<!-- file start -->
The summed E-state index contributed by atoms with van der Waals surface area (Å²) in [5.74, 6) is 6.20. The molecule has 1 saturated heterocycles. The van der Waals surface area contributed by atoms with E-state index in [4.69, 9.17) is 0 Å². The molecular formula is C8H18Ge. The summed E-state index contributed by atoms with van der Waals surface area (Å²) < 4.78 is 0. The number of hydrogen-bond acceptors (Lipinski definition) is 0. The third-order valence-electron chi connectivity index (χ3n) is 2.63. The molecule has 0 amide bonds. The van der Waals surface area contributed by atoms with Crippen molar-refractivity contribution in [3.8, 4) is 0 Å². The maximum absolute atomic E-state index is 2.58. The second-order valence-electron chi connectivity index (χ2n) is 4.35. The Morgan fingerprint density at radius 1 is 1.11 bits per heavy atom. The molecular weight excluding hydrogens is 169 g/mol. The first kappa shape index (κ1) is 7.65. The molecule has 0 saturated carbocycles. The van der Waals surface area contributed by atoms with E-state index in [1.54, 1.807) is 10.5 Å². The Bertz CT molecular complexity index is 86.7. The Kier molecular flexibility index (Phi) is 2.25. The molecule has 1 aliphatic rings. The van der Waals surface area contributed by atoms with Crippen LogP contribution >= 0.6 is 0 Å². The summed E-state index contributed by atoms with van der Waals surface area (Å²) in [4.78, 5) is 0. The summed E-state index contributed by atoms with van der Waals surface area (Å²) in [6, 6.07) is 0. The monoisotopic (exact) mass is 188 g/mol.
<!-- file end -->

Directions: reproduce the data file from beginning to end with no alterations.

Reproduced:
The summed E-state index contributed by atoms with van der Waals surface area (Å²) in [5.74, 6) is 6.20. The molecule has 1 saturated heterocycles. The van der Waals surface area contributed by atoms with E-state index in [4.69, 9.17) is 0 Å². The molecular formula is C8H18Ge. The summed E-state index contributed by atoms with van der Waals surface area (Å²) < 4.78 is 0. The number of hydrogen-bond acceptors (Lipinski definition) is 0. The third-order valence-electron chi connectivity index (χ3n) is 2.63. The molecule has 0 amide bonds. The van der Waals surface area contributed by atoms with Crippen molar-refractivity contribution in [3.8, 4) is 0 Å². The maximum absolute atomic E-state index is 2.58. The second-order valence-electron chi connectivity index (χ2n) is 4.35. The Morgan fingerprint density at radius 1 is 1.11 bits per heavy atom. The molecular weight excluding hydrogens is 169 g/mol. The first kappa shape index (κ1) is 7.65. The molecule has 0 saturated carbocycles. The van der Waals surface area contributed by atoms with E-state index in [1.54, 1.807) is 10.5 Å². The Bertz CT molecular complexity index is 86.7. The Kier molecular flexibility index (Phi) is 2.25. The molecule has 1 aliphatic rings. The van der Waals surface area contributed by atoms with Crippen LogP contribution >= 0.6 is 0 Å². The summed E-state index contributed by atoms with van der Waals surface area (Å²) in [4.78, 5) is 0. The summed E-state index contributed by atoms with van der Waals surface area (Å²) in [6, 6.07) is 0. The monoisotopic (exact) mass is 188 g/mol.